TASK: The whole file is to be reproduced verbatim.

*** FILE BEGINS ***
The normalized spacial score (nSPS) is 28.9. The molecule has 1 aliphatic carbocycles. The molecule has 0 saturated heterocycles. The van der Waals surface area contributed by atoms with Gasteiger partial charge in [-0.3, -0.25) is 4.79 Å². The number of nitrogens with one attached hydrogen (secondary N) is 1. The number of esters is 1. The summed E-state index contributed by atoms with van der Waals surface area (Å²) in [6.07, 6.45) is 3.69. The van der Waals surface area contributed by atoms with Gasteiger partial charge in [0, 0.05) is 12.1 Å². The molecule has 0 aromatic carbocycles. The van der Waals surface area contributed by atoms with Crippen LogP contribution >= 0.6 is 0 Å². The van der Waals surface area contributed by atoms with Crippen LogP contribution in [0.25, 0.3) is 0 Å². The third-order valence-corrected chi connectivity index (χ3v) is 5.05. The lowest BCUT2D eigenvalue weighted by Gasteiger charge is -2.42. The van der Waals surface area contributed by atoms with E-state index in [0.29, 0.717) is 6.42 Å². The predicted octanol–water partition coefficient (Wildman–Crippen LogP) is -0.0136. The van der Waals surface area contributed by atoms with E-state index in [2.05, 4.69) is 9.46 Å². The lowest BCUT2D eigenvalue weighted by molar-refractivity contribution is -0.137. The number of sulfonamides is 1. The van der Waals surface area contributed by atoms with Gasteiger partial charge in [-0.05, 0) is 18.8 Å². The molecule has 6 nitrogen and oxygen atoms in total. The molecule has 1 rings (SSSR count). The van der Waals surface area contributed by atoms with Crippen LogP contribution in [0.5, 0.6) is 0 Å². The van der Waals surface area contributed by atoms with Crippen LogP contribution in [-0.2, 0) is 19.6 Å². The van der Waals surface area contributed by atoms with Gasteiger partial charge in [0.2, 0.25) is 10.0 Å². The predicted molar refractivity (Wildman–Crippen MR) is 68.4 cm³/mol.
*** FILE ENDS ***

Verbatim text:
The normalized spacial score (nSPS) is 28.9. The molecule has 1 aliphatic carbocycles. The molecule has 0 saturated heterocycles. The van der Waals surface area contributed by atoms with Gasteiger partial charge in [-0.3, -0.25) is 4.79 Å². The number of nitrogens with one attached hydrogen (secondary N) is 1. The number of esters is 1. The summed E-state index contributed by atoms with van der Waals surface area (Å²) in [6.07, 6.45) is 3.69. The van der Waals surface area contributed by atoms with Gasteiger partial charge in [0, 0.05) is 12.1 Å². The molecule has 0 aromatic carbocycles. The van der Waals surface area contributed by atoms with Crippen LogP contribution >= 0.6 is 0 Å². The van der Waals surface area contributed by atoms with Crippen LogP contribution in [0.25, 0.3) is 0 Å². The third-order valence-corrected chi connectivity index (χ3v) is 5.05. The lowest BCUT2D eigenvalue weighted by Gasteiger charge is -2.42. The van der Waals surface area contributed by atoms with E-state index in [0.29, 0.717) is 6.42 Å². The predicted octanol–water partition coefficient (Wildman–Crippen LogP) is -0.0136. The van der Waals surface area contributed by atoms with E-state index in [2.05, 4.69) is 9.46 Å². The lowest BCUT2D eigenvalue weighted by molar-refractivity contribution is -0.137. The number of sulfonamides is 1. The van der Waals surface area contributed by atoms with Gasteiger partial charge in [-0.05, 0) is 18.8 Å². The molecule has 6 nitrogen and oxygen atoms in total. The molecule has 1 rings (SSSR count). The van der Waals surface area contributed by atoms with Crippen LogP contribution in [0.5, 0.6) is 0 Å². The van der Waals surface area contributed by atoms with Crippen LogP contribution in [-0.2, 0) is 19.6 Å². The van der Waals surface area contributed by atoms with Gasteiger partial charge in [0.2, 0.25) is 10.0 Å². The predicted molar refractivity (Wildman–Crippen MR) is 68.4 cm³/mol.